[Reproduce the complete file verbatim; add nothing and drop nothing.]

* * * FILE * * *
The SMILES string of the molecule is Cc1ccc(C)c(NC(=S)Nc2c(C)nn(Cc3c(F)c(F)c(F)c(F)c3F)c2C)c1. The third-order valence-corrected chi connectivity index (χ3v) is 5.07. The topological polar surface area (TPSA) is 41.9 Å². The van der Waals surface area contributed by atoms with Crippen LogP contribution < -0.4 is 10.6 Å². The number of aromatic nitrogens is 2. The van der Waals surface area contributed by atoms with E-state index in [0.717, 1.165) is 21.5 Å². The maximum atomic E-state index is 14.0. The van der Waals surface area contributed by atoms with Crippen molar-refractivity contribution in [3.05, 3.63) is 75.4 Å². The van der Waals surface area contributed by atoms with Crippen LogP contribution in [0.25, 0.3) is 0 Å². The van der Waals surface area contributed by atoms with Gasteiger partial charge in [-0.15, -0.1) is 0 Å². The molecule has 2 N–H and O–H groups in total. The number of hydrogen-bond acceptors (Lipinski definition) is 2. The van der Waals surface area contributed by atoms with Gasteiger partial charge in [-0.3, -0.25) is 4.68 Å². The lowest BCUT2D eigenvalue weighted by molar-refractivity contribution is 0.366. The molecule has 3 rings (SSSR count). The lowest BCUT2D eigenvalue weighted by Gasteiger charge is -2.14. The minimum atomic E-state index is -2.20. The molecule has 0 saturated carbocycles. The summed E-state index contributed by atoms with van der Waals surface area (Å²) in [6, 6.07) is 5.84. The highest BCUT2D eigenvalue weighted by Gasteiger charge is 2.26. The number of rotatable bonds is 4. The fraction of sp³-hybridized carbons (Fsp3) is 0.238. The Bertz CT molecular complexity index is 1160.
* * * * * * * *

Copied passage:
The SMILES string of the molecule is Cc1ccc(C)c(NC(=S)Nc2c(C)nn(Cc3c(F)c(F)c(F)c(F)c3F)c2C)c1. The third-order valence-corrected chi connectivity index (χ3v) is 5.07. The topological polar surface area (TPSA) is 41.9 Å². The van der Waals surface area contributed by atoms with Crippen LogP contribution < -0.4 is 10.6 Å². The number of aromatic nitrogens is 2. The van der Waals surface area contributed by atoms with E-state index in [0.717, 1.165) is 21.5 Å². The maximum atomic E-state index is 14.0. The van der Waals surface area contributed by atoms with Crippen molar-refractivity contribution in [3.05, 3.63) is 75.4 Å². The van der Waals surface area contributed by atoms with Crippen LogP contribution in [0.25, 0.3) is 0 Å². The van der Waals surface area contributed by atoms with Gasteiger partial charge in [-0.15, -0.1) is 0 Å². The molecule has 2 N–H and O–H groups in total. The number of hydrogen-bond acceptors (Lipinski definition) is 2. The van der Waals surface area contributed by atoms with Gasteiger partial charge in [-0.3, -0.25) is 4.68 Å². The lowest BCUT2D eigenvalue weighted by molar-refractivity contribution is 0.366. The molecule has 3 rings (SSSR count). The lowest BCUT2D eigenvalue weighted by Gasteiger charge is -2.14. The minimum atomic E-state index is -2.20. The molecule has 0 saturated carbocycles. The summed E-state index contributed by atoms with van der Waals surface area (Å²) in [6, 6.07) is 5.84. The highest BCUT2D eigenvalue weighted by Gasteiger charge is 2.26. The number of rotatable bonds is 4. The fraction of sp³-hybridized carbons (Fsp3) is 0.238. The Bertz CT molecular complexity index is 1160.